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Presenting the Nation's Best Political Cartoon Ever!

Well, this changes everything. Let's do the numbers, after the jump.


We found this great new political cartoon -- "the second of what the authors hope to make into a series of political cartoons" -- on HumanEvents.com, a social networking site for dementia patients.

It's called THEM ARK'S BROTHERS: GOPPO & DEMMO, itself a bracing kick in the nuts to an industry stuck in the rut of short, comprehensible cartoon names.

The single panel itself is a magically insane combination of Kelly and Latawnya the Naughty Horse. Where else can you find:

* Anthropomorphic furry versions of the Democrat and Republican mascots who wear strange FRANKIE SAYS t-shirts, and nothing else

* A donkey that's either grotesquely oversized, or an elephant that's a creepily deformed dwarf

* A brontosaurus disguised as a giraffe (?)

* Right-wingers who read a newspaper that's actually named for the new Michael Moore movie

* A bayonette-armed bird in a World War II infantry helmet who is apparently unaware that the Fi in Semper Fi means the same thing as the Fidel in Fidel Castro -- Fidelis, or "faithful" in Latin

* The charming addition of a French-esque accent over the E in El Che's name, because ... uhm, just because, dammit!

THEM ARK'S BROTHERS: GOPPO & DEMMO [Human Events]

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It started with them damn hats. (Image: Wikimedia Commons)

A guest post by "Knitsy McPurlson," which we suspect is not a real name.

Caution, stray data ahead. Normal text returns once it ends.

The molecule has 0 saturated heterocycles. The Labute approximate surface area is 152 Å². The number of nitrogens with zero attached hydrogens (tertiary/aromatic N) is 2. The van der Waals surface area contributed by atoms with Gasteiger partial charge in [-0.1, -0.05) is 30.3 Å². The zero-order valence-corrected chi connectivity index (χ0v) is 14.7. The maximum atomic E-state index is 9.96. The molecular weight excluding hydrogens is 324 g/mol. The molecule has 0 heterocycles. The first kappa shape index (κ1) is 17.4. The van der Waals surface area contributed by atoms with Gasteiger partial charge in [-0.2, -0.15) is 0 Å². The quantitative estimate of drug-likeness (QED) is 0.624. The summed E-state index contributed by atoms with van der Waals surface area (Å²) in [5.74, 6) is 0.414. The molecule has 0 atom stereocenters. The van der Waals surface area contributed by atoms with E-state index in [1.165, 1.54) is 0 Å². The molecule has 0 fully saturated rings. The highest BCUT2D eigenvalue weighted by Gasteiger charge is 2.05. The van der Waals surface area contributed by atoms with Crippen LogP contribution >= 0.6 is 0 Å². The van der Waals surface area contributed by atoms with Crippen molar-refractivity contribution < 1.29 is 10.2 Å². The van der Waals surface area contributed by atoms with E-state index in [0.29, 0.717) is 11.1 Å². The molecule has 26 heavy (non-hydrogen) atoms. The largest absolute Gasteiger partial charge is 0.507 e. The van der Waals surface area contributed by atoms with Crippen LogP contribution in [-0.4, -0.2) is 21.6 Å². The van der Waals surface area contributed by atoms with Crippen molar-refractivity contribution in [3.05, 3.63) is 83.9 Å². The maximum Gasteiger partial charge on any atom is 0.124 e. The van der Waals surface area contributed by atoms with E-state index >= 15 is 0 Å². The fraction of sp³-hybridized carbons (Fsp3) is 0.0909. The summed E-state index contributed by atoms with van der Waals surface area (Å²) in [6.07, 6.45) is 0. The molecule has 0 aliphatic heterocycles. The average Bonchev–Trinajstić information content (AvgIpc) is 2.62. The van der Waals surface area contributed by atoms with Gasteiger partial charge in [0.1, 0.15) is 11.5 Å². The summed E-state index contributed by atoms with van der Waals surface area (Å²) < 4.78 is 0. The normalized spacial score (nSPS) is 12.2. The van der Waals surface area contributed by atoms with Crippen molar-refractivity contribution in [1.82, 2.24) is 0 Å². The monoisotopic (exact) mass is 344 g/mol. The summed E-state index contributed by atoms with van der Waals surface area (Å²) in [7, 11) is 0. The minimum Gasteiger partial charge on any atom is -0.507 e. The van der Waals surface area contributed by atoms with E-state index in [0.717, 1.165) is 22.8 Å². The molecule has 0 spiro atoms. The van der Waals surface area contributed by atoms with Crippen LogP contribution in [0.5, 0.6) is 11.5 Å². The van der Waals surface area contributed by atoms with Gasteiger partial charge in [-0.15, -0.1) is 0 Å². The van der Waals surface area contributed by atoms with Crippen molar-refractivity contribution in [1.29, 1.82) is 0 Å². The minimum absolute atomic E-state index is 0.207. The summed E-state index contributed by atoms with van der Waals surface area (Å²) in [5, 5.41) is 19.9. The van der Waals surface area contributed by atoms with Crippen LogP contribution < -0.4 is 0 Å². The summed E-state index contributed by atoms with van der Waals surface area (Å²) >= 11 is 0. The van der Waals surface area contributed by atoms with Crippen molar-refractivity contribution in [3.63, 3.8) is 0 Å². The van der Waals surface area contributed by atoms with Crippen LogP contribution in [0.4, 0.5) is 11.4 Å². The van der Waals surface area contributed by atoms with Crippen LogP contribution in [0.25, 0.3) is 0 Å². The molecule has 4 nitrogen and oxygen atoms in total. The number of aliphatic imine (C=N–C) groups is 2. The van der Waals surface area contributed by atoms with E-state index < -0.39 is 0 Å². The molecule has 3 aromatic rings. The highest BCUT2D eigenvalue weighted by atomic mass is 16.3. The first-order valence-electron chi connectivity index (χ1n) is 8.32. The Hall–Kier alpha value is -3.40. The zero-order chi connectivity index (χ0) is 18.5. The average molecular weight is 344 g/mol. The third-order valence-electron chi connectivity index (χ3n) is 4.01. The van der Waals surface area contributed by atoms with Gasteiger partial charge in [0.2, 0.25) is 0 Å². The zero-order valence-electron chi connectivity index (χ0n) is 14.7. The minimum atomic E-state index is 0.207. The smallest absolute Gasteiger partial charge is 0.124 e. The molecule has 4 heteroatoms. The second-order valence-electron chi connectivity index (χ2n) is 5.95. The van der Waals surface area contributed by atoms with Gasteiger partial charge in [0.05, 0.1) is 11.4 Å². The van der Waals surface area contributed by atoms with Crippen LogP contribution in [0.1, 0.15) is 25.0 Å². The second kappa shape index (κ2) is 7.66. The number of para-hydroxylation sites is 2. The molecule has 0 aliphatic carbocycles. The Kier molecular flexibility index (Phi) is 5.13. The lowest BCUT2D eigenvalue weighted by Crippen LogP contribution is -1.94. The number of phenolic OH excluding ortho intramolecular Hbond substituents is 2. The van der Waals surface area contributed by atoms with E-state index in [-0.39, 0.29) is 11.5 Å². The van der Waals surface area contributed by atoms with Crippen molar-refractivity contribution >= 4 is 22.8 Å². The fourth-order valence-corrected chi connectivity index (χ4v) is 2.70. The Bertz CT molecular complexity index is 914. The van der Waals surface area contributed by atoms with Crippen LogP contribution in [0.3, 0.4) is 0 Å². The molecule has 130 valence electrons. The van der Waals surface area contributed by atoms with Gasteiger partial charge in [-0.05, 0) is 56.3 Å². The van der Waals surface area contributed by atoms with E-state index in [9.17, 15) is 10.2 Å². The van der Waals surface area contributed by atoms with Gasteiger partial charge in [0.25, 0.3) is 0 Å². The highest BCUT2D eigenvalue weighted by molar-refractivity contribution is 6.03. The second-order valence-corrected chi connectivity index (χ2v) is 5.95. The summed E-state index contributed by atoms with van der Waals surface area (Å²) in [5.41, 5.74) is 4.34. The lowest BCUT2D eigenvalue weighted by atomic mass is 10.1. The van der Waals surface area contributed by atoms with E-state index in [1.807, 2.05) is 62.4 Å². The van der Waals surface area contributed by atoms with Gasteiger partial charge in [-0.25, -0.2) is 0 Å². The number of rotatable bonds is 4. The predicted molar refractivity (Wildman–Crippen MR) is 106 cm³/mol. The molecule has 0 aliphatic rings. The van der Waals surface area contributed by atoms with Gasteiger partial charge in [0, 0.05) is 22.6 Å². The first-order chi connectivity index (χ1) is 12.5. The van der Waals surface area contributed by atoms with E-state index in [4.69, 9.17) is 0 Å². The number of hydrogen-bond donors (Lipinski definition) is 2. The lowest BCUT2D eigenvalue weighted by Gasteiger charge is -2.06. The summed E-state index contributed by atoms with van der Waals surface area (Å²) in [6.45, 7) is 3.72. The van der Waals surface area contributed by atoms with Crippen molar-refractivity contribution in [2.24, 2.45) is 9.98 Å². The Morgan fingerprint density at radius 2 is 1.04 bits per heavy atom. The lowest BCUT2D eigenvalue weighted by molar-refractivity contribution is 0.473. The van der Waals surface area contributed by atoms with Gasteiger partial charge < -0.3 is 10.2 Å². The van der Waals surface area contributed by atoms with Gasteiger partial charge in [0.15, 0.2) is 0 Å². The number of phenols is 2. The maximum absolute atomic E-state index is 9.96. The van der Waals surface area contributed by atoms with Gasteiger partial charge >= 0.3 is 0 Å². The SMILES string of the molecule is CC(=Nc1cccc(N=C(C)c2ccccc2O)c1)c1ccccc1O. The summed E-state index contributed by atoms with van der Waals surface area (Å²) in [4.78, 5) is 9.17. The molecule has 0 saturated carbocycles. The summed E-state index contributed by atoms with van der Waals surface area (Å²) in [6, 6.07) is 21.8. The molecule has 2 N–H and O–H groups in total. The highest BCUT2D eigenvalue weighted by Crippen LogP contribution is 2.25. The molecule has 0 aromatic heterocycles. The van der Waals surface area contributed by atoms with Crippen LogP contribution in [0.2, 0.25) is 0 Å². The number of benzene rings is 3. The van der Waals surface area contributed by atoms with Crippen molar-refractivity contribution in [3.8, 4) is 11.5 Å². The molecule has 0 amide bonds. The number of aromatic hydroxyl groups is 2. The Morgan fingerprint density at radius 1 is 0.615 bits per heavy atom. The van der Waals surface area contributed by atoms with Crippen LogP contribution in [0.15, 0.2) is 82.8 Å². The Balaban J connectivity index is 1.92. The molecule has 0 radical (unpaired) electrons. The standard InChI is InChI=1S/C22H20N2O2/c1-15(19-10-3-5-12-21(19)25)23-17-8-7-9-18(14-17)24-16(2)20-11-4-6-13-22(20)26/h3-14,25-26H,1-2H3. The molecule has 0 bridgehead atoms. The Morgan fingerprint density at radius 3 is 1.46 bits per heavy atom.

Yr Wonkette is not the only website run by brilliant peoples unafraid to poke people with sharp, pointy sticks. Ravelry.com – a website for knitters, crocheters, and other folks interested in textiles and fiber arts – is poking people with knitting needles, which are very sharp indeed.

This past weekend, Ravelry.com's founders showed the world how easy it is to de-platform white nationalists and racists when they banned all "support of Donald Trump and his administration" from their website, concluding they "cannot provide a space that is inclusive of all and also allow support for open white supremacy." Seems like people smart enough to decode a knitting pattern are also smart enough to decode Trump's not-so-hidden message of racism and white nationalism.

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One day, God willing, my grandchildren will click open their history textbooks and read about the Central American migrant internment camps. They'll learn about sick kids, locked in cages, kept hungry and dirty and cold for weeks on end, and they'll be horrified.

"Bubbie," they'll say, "how could this happen in America? How could there be toddlers sleeping on the ground without blankets, without soap or toothbrushes to clean themselves?"

"I don't know. I wish I had done more. I'm ashamed," I'll say. We will all have to answer for this atrocity. But some of us will have to answer more than others. Not just the archvillains like Stephen Miller and John Kelly, but the people who kept right on doing their jobs, even as those jobs morphed into defending concentration camps.

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